In light of on-going world affairs I pay close attention to national news related to the U.S. and its national identity in the 21st century.
Over the past century the U.S. has become the well-known melting pot nation that still instills the four F’s
to all who come to live, work, or find refuge on its shores. As a united republic created under these freedoms anyone might assume that the country’s national identity remains open-ended and representative of values more than the population’s racial, ethnic religious, or other backgrounds. However, in recent years and more so with the current rhetoric broadcast daily on TV one might think that the U.S. has always upheld a national identity based on the majority populace views.
As a Black/ Haitian-American and minority I see my national identity as an American to be under-represented. This is largely due to being considered a minority group within the U.S. and being subjected to modern-day racial tensions from the country’s former days. Though I see my identity under-represented nowadays I see many more minorities and different racial/ethnic groups subjected to the rising wave of ‘anti-other’ sentiment in the U.S.
Many outsiders or non-Americans do not fully grasp the basis for ‘anti-other’ sentiments happening in the U.S. because the country itself is largely known for its diversity and multi-ethnic population. The U.S. was a nation founded on moral principles and freedoms rather than on traditions/cultures/ and even racial lines. Therefore ‘anti-other’ sentiments do contradict our founding father’s goals. However, throughout the course of the country’s history views on the U.S. national identity have become less transparent and more miscued. While some may agree with this statement others may differ.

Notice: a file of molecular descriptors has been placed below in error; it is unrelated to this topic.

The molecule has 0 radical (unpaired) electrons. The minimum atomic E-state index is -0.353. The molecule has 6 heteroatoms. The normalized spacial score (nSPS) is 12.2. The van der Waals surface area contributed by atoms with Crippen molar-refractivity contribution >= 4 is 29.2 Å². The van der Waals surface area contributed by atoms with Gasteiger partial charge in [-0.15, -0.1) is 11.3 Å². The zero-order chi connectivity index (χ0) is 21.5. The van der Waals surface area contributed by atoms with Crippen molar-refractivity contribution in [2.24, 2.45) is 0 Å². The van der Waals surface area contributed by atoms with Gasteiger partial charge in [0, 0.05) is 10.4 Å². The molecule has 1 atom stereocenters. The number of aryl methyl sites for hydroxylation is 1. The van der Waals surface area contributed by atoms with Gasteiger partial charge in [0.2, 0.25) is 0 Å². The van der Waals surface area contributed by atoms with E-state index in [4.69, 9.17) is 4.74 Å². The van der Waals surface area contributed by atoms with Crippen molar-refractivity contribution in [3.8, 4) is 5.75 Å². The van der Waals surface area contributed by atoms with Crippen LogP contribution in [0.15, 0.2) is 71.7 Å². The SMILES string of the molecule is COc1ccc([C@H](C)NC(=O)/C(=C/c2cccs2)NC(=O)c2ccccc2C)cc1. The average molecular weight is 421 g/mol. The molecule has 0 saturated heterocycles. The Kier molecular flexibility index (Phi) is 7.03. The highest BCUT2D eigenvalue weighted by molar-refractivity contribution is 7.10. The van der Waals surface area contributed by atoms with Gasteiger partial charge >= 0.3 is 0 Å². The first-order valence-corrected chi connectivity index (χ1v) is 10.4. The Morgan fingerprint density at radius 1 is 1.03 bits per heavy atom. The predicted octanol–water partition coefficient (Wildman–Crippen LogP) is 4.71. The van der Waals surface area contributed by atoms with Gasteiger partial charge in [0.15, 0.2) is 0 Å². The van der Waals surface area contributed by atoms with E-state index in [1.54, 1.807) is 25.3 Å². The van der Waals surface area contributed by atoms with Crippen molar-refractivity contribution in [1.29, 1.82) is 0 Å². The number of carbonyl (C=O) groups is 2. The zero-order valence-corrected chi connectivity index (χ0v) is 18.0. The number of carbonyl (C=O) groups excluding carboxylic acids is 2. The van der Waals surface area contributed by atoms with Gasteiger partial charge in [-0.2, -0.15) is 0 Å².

In retrospect all countries and nations have experienced periods of indifference toward welcoming new groups of people into their lands. The indifference is largely based on fear of change of life ranging from culture, traditions, to identity. I learned this first hand when I lived in Korea for three years. As a majorly 97% homogeneous nation Korea along with many other countries was a country founded by traditions, culture, and racial lines. Maintaining a national identity of a ‘united people’ (우리 meaning us) Koreans uphold a high indifference toward residing foreigners.
As a foreigner living in Korea the feeling of otherness was an everyday feeling. Through the experience of ‘feeling other-ed’ I started to realize that unlike nations that uphold a united (ethnic) people identity the U.S. has upheld an open & diverse identity. However, the U.S. open and diverse identity, led me to wonder how American people view their country’s own national identity. As mentioned earlier I view my own national identity as under-represented in the country I was born and raised in. I am not alone in this feeling. Truthfully, many Americans, especially those born within minority groups or immigrant families, grow up in the U.S. as citizens of the country, but still may be viewed or treated indifferently.